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Get Your Weight Under Control by Learning These Terms

Get Your Weight Under Control by Learning These Terms

  • HAVE YOU EVER SEEN THOE TRUCK COMMERCIALS ON TV THAT SHOW A TRUCK PULLING SOME RIDICULOUSLY MASSIVE LOAD? IT'S ENOUGH TO MAKE THE INNER TOWER IN AL OF US DROOL WITH EXCITEMENT - AND MAKE SOME REALLY BAD DECISIONS.

     

    First, don’t believe everything you see on TV. Second, before you tow anything, whether it’s a boat or a bunch of stuff for your son or daughter’s college dorm room, you need to learn certain towing terminology to make sure you’re towing the right amount of weight.

     

    Just because the commercial said your truck can tow 15,000 pounds, that doesn’t mean you can load 15,000 pounds of stuff onto your trailer. You have to factor in the weight of the trailer.

     

    If you try to tow more than your truck or trailer can handle, you’ll be in trouble. You can seriously damage your truck, your trailer and your load, and possibly injure yourself, your passengers and other drivers.

     

    Ford Pickup Truck towing with Gooseneck Hitch and front loader

     

    Here are some basic towing terms you need to know. Much of this vehicle-related information can be found in your vehicle’s owner’s manual, on your vehicle’s compliance certification label (a sticker in the driver’s door seal area), and trailer-related information can often be found on your trailer’s VIN plate.

     

    • Gross vehicle weight (GVW).The total weight of the tow vehicle. In addition to the vehicle, this includes the weight of everything in or on the vehicle, including passengers and cargo.
    • Curb weight.The weight of the vehicle only, including fuel and standard equipment.
    • Gross trailer weight (GTW).The total weight of the trailer, including the load and equipment used to secure the load.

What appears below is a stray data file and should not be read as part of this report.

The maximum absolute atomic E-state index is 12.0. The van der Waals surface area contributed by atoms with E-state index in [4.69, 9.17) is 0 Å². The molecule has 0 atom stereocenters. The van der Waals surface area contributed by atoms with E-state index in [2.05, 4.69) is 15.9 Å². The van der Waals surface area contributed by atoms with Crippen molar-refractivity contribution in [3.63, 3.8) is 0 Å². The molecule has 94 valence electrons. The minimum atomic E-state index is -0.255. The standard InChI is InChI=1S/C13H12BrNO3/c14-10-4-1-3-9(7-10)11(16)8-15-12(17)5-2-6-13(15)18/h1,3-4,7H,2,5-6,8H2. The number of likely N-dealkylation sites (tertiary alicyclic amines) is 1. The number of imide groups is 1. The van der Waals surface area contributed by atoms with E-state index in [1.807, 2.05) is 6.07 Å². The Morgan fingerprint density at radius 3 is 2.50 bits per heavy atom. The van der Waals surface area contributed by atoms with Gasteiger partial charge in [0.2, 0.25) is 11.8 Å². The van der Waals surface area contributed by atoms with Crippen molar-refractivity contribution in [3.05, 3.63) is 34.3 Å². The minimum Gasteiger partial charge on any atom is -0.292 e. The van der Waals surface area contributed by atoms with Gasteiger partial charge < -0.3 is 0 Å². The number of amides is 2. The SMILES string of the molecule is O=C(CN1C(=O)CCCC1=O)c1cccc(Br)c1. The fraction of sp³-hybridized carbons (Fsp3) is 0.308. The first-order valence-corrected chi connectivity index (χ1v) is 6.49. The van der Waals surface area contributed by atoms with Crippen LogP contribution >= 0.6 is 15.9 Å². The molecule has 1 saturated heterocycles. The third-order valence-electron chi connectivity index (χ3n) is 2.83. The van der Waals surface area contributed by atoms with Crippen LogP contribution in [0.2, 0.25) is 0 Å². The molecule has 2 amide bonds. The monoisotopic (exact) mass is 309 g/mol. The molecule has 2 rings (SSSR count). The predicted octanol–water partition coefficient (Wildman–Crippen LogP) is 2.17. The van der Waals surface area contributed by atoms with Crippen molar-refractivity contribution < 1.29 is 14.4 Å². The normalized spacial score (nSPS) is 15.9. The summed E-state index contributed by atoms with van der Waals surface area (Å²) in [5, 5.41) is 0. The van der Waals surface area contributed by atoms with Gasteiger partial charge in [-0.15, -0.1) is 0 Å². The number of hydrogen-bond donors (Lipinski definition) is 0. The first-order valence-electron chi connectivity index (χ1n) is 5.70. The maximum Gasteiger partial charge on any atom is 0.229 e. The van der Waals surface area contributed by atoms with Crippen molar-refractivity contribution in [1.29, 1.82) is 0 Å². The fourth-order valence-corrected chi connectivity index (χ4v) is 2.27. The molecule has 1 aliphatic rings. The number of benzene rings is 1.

• Payload.The weight of your trailer load only, not including the weight of the trailer.
    • Gross combination weight (GCW).Add your GVW to your GTW to get your GCW. Simple, right?
    • Gross vehicle weight rating (GVWR).The manufacturer’s recommended maximum vehicle weight when fully loaded – the vehicle and everything in it, as well as the tongue weight. Keep in mind that manufacturers may recommend that you avoid towing until your vehicle has a certain number of miles on it.
    • Tongue weight.The downward, vertical pressure or weight on the hitch by whatever is being towed. In other words, this is the weight being transferred from the trailer tongue to the tow vehicle. As a general rule of the thumb, the tongue weight should be 10-15 percent of the gross trailer weight. Too much weight on the tongue can make it difficult to steer your vehicle, and not enough weight on the tongue can cause your trailer to sway. We’ll explain how to calculate tongue weight in a future post.
    • Tow rating.The manufacturer’s recommended towing capacity, which is typically based on the GVWR and other factors.
    • Gross trailer weight rating (GTWR).The trailer’s recommended maximum weight capacity, which includes the trailer itself and everything on it.
    • Gross combined vehicle weight rating.This is pretty much the whole enchilada – the total weight of the tow vehicle and everything in it, as well as the total weight of the trailer and everything in it.
    • Gross axle weight rating.The maximum weight that can be supported by a single axle.

    We understand that this may be overwhelming, but it’s better to learn the proper terminology than create a dangerous situation by towing on the fly. Sign up to receive the B&W Trailer Hitches blog to receive useful trailer and towing information whenever we publish a new post.